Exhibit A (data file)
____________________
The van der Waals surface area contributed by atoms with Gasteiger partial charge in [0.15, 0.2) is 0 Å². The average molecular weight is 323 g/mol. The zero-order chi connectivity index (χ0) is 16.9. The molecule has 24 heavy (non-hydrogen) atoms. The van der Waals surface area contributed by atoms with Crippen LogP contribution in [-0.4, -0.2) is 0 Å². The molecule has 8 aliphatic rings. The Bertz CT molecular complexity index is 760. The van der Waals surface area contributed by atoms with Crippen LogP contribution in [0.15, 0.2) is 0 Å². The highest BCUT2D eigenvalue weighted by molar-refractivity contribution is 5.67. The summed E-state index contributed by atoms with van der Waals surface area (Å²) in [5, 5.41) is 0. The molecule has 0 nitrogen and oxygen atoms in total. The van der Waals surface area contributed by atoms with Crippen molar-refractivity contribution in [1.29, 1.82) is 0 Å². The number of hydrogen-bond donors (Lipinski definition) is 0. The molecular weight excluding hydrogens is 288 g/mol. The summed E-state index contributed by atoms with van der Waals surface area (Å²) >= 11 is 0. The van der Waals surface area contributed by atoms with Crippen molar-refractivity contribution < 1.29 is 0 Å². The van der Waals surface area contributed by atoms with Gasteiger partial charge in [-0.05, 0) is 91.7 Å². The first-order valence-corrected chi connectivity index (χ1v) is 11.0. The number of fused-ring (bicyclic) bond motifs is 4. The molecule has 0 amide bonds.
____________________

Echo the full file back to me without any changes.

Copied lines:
The van der Waals surface area contributed by atoms with Gasteiger partial charge in [0.15, 0.2) is 0 Å². The average molecular weight is 323 g/mol. The zero-order chi connectivity index (χ0) is 16.9. The molecule has 24 heavy (non-hydrogen) atoms. The van der Waals surface area contributed by atoms with Crippen LogP contribution in [-0.4, -0.2) is 0 Å². The molecule has 8 aliphatic rings. The Bertz CT molecular complexity index is 760. The van der Waals surface area contributed by atoms with Crippen LogP contribution in [0.15, 0.2) is 0 Å². The highest BCUT2D eigenvalue weighted by molar-refractivity contribution is 5.67. The summed E-state index contributed by atoms with van der Waals surface area (Å²) in [5, 5.41) is 0. The molecule has 0 nitrogen and oxygen atoms in total. The van der Waals surface area contributed by atoms with Crippen molar-refractivity contribution in [1.29, 1.82) is 0 Å². The number of hydrogen-bond donors (Lipinski definition) is 0. The molecular weight excluding hydrogens is 288 g/mol. The summed E-state index contributed by atoms with van der Waals surface area (Å²) >= 11 is 0. The van der Waals surface area contributed by atoms with Crippen molar-refractivity contribution < 1.29 is 0 Å². The van der Waals surface area contributed by atoms with Gasteiger partial charge in [-0.05, 0) is 91.7 Å². The first-order valence-corrected chi connectivity index (χ1v) is 11.0. The number of fused-ring (bicyclic) bond motifs is 4. The molecule has 0 amide bonds.